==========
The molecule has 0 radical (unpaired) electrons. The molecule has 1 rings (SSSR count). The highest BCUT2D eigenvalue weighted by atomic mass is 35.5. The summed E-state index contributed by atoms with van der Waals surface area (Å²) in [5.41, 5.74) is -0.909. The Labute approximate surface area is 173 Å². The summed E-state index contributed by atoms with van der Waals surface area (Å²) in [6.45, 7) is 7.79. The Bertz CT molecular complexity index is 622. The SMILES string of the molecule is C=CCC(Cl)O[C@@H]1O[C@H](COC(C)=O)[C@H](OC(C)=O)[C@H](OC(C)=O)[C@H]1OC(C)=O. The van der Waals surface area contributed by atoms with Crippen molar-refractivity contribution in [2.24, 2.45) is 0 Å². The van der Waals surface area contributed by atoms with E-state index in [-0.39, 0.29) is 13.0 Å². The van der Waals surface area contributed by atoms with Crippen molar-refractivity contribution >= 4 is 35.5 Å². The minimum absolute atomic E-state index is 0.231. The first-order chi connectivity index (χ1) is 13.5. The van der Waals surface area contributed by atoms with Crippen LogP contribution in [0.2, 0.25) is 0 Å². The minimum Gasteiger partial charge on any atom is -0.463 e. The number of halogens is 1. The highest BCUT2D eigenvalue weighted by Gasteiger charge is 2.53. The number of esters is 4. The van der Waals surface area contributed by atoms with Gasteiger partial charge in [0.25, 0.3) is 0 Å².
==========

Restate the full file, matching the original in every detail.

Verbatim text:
The molecule has 0 radical (unpaired) electrons. The molecule has 1 rings (SSSR count). The highest BCUT2D eigenvalue weighted by atomic mass is 35.5. The summed E-state index contributed by atoms with van der Waals surface area (Å²) in [5.41, 5.74) is -0.909. The Labute approximate surface area is 173 Å². The summed E-state index contributed by atoms with van der Waals surface area (Å²) in [6.45, 7) is 7.79. The Bertz CT molecular complexity index is 622. The SMILES string of the molecule is C=CCC(Cl)O[C@@H]1O[C@H](COC(C)=O)[C@H](OC(C)=O)[C@H](OC(C)=O)[C@H]1OC(C)=O. The van der Waals surface area contributed by atoms with Crippen molar-refractivity contribution in [2.24, 2.45) is 0 Å². The van der Waals surface area contributed by atoms with E-state index in [-0.39, 0.29) is 13.0 Å². The van der Waals surface area contributed by atoms with Crippen molar-refractivity contribution >= 4 is 35.5 Å². The minimum absolute atomic E-state index is 0.231. The first-order chi connectivity index (χ1) is 13.5. The van der Waals surface area contributed by atoms with Crippen LogP contribution in [0.2, 0.25) is 0 Å². The minimum Gasteiger partial charge on any atom is -0.463 e. The number of halogens is 1. The highest BCUT2D eigenvalue weighted by Gasteiger charge is 2.53. The number of esters is 4. The van der Waals surface area contributed by atoms with Gasteiger partial charge in [0.25, 0.3) is 0 Å².